You Can Meditate Yourself Into A Near-Death Experience (And If You Practice, You Can Get Better At It)


Dr. Katie Spalding

Katie has a PhD in maths, specializing in the intersection of dynamical systems and number theory.

Freelance Writer


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Dying sounds pretty good, to be honest. You get to float about outside your body, feel painless and happy, and you may even see Paradise itself. The only drawback is that pesky part at the end where you never wake up again.

But for a surprising amount of people, death is not the once-in-a-lifetime event it claims to be. Near-death experiences (NDEs), where people get perilously close to the Great Beyond only to get pulled back at the last second, have been described around the globe for eons. But despite – or more likely because of – our inability to find a definitive explanation, NDEs remain one of the most fascinating phenomena in the human experience.


There’s an obvious problem when it comes to studying NDEs scientifically. Researchers can’t predict when someone is going to suddenly die – not without a few major ethics violations, anyway – so studies on NDEs usually have to take the form of hunting down people who’ve had them and asking what it was like. 

But there might be another way to study NDEs in humans. A study published this year in the journal Mindfulness has found a group of people who can apparently induce near-death experiences at will: Buddhist monks highly proficient in meditation.

Over a period of three years, the research followed 12 Buddhist monks and laypeople known to be advanced meditators. To be eligible for the study, meditation practitioners had to score at least seven – the standard cut-off for identifying a near-death experience – on the Greyson NDE Scale during their most recent meditation-induced NDE. They also had to be free from any ongoing psychiatric problems and abstain from drugs (which makes sense).

Then, in a series of semi-structured interviews, the team assessed their NDEs and the themes and phases they experienced.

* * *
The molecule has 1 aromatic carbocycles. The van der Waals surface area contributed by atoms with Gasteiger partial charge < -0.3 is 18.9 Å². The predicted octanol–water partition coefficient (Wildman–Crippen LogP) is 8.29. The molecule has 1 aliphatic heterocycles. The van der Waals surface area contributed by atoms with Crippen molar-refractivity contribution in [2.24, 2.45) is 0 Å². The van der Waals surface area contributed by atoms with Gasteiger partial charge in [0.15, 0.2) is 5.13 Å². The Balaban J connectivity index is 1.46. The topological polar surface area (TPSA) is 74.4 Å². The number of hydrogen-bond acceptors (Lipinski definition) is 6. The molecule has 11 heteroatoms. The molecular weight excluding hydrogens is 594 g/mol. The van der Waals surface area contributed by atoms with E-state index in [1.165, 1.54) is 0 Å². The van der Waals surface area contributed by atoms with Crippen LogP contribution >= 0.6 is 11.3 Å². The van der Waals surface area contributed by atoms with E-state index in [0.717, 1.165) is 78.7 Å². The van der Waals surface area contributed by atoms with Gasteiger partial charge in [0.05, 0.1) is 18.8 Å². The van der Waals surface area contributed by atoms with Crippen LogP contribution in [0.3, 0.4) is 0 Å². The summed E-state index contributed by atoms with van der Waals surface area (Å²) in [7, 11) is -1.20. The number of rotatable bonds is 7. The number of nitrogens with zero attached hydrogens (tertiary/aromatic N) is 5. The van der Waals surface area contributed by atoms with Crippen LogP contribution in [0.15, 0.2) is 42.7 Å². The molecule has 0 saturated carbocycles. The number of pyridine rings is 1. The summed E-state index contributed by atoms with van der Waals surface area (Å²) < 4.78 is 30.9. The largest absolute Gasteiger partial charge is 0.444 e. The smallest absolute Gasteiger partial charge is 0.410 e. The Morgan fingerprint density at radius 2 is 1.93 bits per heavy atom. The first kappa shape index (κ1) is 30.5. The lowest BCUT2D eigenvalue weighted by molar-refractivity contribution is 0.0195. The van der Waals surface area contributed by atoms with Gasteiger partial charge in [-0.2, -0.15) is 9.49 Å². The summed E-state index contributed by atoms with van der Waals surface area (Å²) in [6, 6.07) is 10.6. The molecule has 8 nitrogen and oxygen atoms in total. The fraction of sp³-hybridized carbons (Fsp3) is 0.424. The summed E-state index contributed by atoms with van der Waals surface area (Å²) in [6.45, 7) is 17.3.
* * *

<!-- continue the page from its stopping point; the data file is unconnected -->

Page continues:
“All participants reported that the MI-NDE began with them consciously reducing the degree of connection to their physical worldly body. Participants referred to this as a process of 'gradual dissolution'… 'letting go of body'… or 'becoming untied,'” describes the study.

“[D]uring the next phase of the MI-NDE, they ceased to be aware of time and space. More specifically… they realised that time and space are relative phenomena that ultimately do not exist,” the report continues. “[T]he next phase of the MI-NDE involved encounters with non-worldly realms and beings… realms of 'torture'… where the beings 'hang from ropes'… and 'hungry ghost realms'".

Finally, participants described entering a state of “emptiness”, “voidness”, and “non-self”.

But unlike a normal NDE, the meditators remained aware and in control of the phenomenon – some could even decide for themselves the content and duration of the experience. And even more amazingly, it seems NDEs may be something you can learn, and improve with practice.


Although the results are interesting, it’s important to note the study had a few limitations. It relied exclusively on self-reported experiences, and since advanced Buddhist meditation practitioners are not exactly easy to come by, the sample was small. The study also notes that, particularly without previous experience of a true NDE, the participants may be unable to accurately rate their experiences on a scale built outside the meditative Buddhist tradition. Nevertheless, the researchers hope their findings can pave the way for future research into this mysterious phenomenon.

“A key implication is that the present study shows it would be feasible – and ethical – for future research to recruit advanced meditators to assess real-time changes in a person’s neurological activity during a near-death experience,” Van Gordon explained to PsyPost. “To date, the health risks and ethical challenges associated with conducting such a study in those experiencing a regular near-death experience have made this impossible.”

[H/T: PsyPost]